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full time woodworkers?

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Forum topic by scott shangraw posted 06-02-2007 05:34 AM 3737 views 0 times favorited 73 replies Add to Favorites Watch
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scott shangraw

513 posts in 2724 days


06-02-2007 05:34 AM

I was wondering How many full time woodworkers do we have here on LJ .And more so how many are doing it for a living!!!!

-- Scott NM,http://www.shangrilawoodworks.com


73 replies so far

View Todd A. Clippinger's profile

Todd A. Clippinger

8775 posts in 2754 days


#1 posted 06-02-2007 05:47 AM

I still do remodel as well as the fine woodworking. When I did my taxes for the 2006 year it forced me to look at the real numbers. For the last 3 years my income from custom woodworking has jumped incrementally from 25% to 50% to 75% of my total income. The custom jobs individually were actually profitable, the average joe remodels just seemed to move cash.

-- Todd A. Clippinger, Montana, http://americancraftsmanworkshop.com

View clarkcustoms's profile

clarkcustoms

9 posts in 2748 days


#2 posted 06-03-2007 01:56 AM

Scott, My first line of defence as far as paying the bills and keeping from starving to death is custom woodworking, The materials that I use for building custom projects my son and I take old buildings apart for the materials then we recycle the materials into whatever it is people want built. I also sell some of the materials from the buildings that we take apart,usually it’s milled up for flooring or for kitchen cabinets but for the projects that I’ve built from the recycled wood has included everthing from rockingchairs to grandfather clocks to gun cabinets to bunkbeds I’ve also milled up a couple of houses full of trim. I enjoy working with old recycled materials becouse it very dry and as a rule it doesn’t move much with changes in humidity the main drawback is all the freaken slivers that I spend hours picking out of my hands.
Taking old buildings apart and cleaning the old materials is very labor intensive but to me there’s absolutly no way new wood can duplicate antique recycled materials. Sincerely, Jim at Clark Customs

-- James Clark

View scott shangraw's profile

scott shangraw

513 posts in 2724 days


#3 posted 06-03-2007 02:48 AM

It nice to have a business that compliments each other.I bet you come across some nice materials.Its nice that all that is not filling up landfills and going to good use

-- Scott NM,http://www.shangrilawoodworks.com

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scottb

3648 posts in 2982 days


#4 posted 06-03-2007 05:51 AM

I love working with reclaimed wood. I’ve stripped and reinstalled lots of trim in out 1880’s house. In some places there is new big box “clear” pine mixed in. Once stained you can spot the difference a mile away, blindfolded at night.

To avoid hijacking the thread, I’m not a full-time wood worker. I’m a part /nearly full time basement remodeler (sub contracting for Owens Corning with my Dad) We also do the occasional project for our own customers as the schedule allows. I also still work part-time as a graphic designer for our local daily newspaper (been there full time 12 years, and just can’t seem to break the habit!)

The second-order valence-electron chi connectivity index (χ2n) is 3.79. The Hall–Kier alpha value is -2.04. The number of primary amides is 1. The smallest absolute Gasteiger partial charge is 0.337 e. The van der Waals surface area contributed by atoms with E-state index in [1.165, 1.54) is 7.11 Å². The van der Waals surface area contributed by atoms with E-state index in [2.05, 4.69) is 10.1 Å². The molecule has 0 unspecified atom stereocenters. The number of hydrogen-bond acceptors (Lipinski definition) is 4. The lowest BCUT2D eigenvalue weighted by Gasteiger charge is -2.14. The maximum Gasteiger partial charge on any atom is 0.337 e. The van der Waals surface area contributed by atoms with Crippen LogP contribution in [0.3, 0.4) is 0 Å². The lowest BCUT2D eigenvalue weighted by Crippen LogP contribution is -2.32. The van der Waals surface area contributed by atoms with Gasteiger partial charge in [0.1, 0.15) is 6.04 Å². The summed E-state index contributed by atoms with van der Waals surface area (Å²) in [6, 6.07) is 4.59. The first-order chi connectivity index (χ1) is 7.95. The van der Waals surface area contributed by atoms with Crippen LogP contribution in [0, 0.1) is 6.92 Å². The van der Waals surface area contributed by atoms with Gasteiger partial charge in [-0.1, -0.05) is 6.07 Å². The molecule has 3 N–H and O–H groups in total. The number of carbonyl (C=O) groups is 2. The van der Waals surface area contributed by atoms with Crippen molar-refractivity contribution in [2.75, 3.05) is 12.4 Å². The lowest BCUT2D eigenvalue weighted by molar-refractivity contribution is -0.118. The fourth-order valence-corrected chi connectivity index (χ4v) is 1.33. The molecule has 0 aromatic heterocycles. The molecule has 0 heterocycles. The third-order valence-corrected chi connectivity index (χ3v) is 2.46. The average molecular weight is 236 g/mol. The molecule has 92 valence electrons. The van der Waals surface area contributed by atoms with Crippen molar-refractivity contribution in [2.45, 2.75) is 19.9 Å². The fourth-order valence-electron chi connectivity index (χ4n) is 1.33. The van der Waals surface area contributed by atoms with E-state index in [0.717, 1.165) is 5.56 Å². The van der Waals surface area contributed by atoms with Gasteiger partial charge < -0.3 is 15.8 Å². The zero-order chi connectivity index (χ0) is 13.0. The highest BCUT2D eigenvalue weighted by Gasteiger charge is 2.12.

I like the variety this current working lifestyle offers. Occasionally we get to do some demo and custom installs – cabinetry, stairs… Ideally over the course of the next 5-10 years I’ll have a fairly equal split of woodworking, carpentry and computer related design – whether as all seperate jobs, or somehow all roped into one. (LJ magazine anyone?). Maybe some teaching thrown into the mix.

I could always sell the home, by a lathe and live in a hut on some island, selling pens and bowls to tourists!

-- I am always doing what I cannot do yet, in order to learn how to do it. - Van Gogh -- http://blanchardcreative.etsy.com -- http://snbcreative.wordpress.com/

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Tony

978 posts in 2685 days


#5 posted 06-04-2007 01:11 PM

You have found another one! I have been full time for about a year now.

Spring is here, the sun is shining and the people are coming out of hibernation from the long winter. – Things are slow, but they are picking up slowly and steadily.

I am not going to make a fortune here, but I am happy, the bills are paid each month, I have a fantastic and loving wife and there is beer in the refrigerator. What more can a man ask for?

-- Tony - All things are possible, just some things are more difficult than others! - SKYPE: Heron2005 (http://www.poydatjatuolit.fi)

View scott shangraw's profile

scott shangraw

513 posts in 2724 days


#6 posted 06-04-2007 03:57 PM

Tony love you outlook.I can say about the same exact thing

-- Scott NM,http://www.shangrilawoodworks.com

View Bill's profile

Bill

2579 posts in 2816 days


#7 posted 06-04-2007 05:40 PM

I am also a full time woodworker, for a year now as well. Things started out with a rush, and then slowed down. Now I am trying to build my skills and client list, as well as my product line.